Everyone wants to save and share great moments with friends. That’s why we take loads of pictures with our cameras and especially with our smartphones. Take a look at your own pictures and you will be surprised how many selfies and pictures of friends you take; you might call them digital portraits. Portraiture began centuries ago and was particularly popular during the Renaissance, mostly on request of the person portrayed.
But what about today: are portraits still being painted in this digital age? Do artists handle their subject as in past times? I started my research by browsing in my old schoolbooks about contemporary art and found quite a few artists still painting portraits. It must be part of human condition: We surround ourselves with people, in real life and in art. Though, there are many differences with the classic portraits. It has become clear to me that a contemporary portrait is not just a representative image of a certain person, but a more complex work. Besides the person portrayed, there are other elements that play a part in making a portrait of someone. It might give us an insight into the artist himself or we might learn more about the situation or personal history of the portrayed. Are you ready to meet 10 contemporary portraits?
1. John Currin: Rachel in Fur
Let’s start with a well-known artist, who has his work exhibited in the Tate Gallery and MoMA: John Currin. This American painter is known for his provocative paintings in Renaissance style. Many of the people he paints seem ecstatic or at least have a surreal look in their eyes. He has a realistic brushwork, but if you look closely at the works, you see that he often distorts his models.
The woman portrayed here is Rachel Feinstein, his wife and sculptor. She is also a model and struts down the catwalk for fashion designer Marc Jacobs. Herein Currin finds his inspiration for this portrait: it is derived from an advertisement for a fur coat. But I must admit that she looks much more glamorous on the ad, and so it seems that she has become quite bored whilst being portrayed by her husband. Or did Currin deliberately depict his wife like this?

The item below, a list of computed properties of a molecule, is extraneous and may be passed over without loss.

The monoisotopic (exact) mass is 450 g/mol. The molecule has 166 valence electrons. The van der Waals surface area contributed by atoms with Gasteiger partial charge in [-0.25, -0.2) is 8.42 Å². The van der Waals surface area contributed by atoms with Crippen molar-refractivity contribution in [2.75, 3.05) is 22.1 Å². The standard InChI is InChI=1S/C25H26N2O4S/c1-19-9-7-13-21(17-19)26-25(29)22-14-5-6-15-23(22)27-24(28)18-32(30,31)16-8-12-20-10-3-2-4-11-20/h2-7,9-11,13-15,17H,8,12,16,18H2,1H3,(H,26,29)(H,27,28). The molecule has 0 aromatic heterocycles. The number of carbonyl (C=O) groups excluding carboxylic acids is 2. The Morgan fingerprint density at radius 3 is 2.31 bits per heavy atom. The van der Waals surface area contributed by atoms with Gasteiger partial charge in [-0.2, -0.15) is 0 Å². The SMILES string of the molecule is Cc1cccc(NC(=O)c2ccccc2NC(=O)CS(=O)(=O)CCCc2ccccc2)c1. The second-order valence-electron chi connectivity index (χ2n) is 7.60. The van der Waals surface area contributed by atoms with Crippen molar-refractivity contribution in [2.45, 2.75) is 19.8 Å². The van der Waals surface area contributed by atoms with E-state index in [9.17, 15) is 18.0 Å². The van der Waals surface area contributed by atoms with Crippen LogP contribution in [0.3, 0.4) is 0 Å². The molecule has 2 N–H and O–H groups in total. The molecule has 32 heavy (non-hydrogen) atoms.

2. Albert Oehlen: Self-Portrait with Palette
Albert Oehlen already has many self-portraits on his record, from 1983 to the present, using an expressionist style of painting. He was part of the German ‘Neue Wilde’, the politically-affiliated art movement that stood for “Wild Youth,” trying to undermine the German authorities in the 1980s. That explains his strange self-portraits. To give you an idea, he once portrayed himself with three eyes and two noses, on another self-portrait with his face upside down but his hair right side up or again as a one-eyed cyclops. Even in more traditional ways to introduce himself (with a paintbrush, a horse or two skulls), he takes unconventional positions, so you would say that he makes parodies of traditional self-portraits. He certainly is an artist who dares to question himself.
3. Elizabeth Peyton: Kanye West
Peyton is an atypical artist who voluntarily limits herself to making portraits. With her colorful works, she embraces celebrity culture and presents a document of a particular period. Since the late ’90s, she has painted popular musicians such as Kurt Cobain, David Bowie, Eminem, Kanye West and Noel and Liam Gallaher of the rock band Oasis. In this time of Instagram and Pinterest, it’s quite unusual to see today’s pop artists portraited in the classic form of a painting. Though, I believe that Kanye West is quite proud of his portrait because he allows it to be photographed and posted on Pinterest.
4. Merlin Carpenter: Blondie